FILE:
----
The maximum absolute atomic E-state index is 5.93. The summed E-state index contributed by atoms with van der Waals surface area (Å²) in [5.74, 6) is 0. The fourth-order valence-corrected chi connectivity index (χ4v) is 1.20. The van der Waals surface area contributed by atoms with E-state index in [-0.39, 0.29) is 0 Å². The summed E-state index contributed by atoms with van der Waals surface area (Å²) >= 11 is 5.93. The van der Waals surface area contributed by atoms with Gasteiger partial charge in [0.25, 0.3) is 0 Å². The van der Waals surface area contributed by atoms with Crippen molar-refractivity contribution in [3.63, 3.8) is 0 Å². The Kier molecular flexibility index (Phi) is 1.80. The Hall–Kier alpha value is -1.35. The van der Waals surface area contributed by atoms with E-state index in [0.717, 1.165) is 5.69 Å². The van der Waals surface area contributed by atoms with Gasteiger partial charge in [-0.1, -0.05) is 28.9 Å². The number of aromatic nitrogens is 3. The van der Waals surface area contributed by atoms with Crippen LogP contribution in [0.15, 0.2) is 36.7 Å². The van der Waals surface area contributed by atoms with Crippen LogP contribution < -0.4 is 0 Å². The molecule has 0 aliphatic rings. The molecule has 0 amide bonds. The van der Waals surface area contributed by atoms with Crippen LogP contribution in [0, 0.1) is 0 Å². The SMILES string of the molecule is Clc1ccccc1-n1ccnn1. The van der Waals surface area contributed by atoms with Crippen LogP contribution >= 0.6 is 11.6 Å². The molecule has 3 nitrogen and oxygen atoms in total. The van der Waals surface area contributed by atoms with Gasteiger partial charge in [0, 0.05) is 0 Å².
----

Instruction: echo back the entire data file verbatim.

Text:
The maximum absolute atomic E-state index is 5.93. The summed E-state index contributed by atoms with van der Waals surface area (Å²) in [5.74, 6) is 0. The fourth-order valence-corrected chi connectivity index (χ4v) is 1.20. The van der Waals surface area contributed by atoms with E-state index in [-0.39, 0.29) is 0 Å². The summed E-state index contributed by atoms with van der Waals surface area (Å²) >= 11 is 5.93. The van der Waals surface area contributed by atoms with Gasteiger partial charge in [0.25, 0.3) is 0 Å². The van der Waals surface area contributed by atoms with Crippen molar-refractivity contribution in [3.63, 3.8) is 0 Å². The Kier molecular flexibility index (Phi) is 1.80. The Hall–Kier alpha value is -1.35. The van der Waals surface area contributed by atoms with E-state index in [0.717, 1.165) is 5.69 Å². The van der Waals surface area contributed by atoms with Gasteiger partial charge in [-0.1, -0.05) is 28.9 Å². The number of aromatic nitrogens is 3. The van der Waals surface area contributed by atoms with Crippen LogP contribution in [0.15, 0.2) is 36.7 Å². The van der Waals surface area contributed by atoms with Crippen LogP contribution < -0.4 is 0 Å². The molecule has 0 aliphatic rings. The molecule has 0 amide bonds. The van der Waals surface area contributed by atoms with Crippen LogP contribution in [0, 0.1) is 0 Å². The SMILES string of the molecule is Clc1ccccc1-n1ccnn1. The van der Waals surface area contributed by atoms with Crippen LogP contribution >= 0.6 is 11.6 Å². The molecule has 3 nitrogen and oxygen atoms in total. The van der Waals surface area contributed by atoms with Gasteiger partial charge in [0, 0.05) is 0 Å².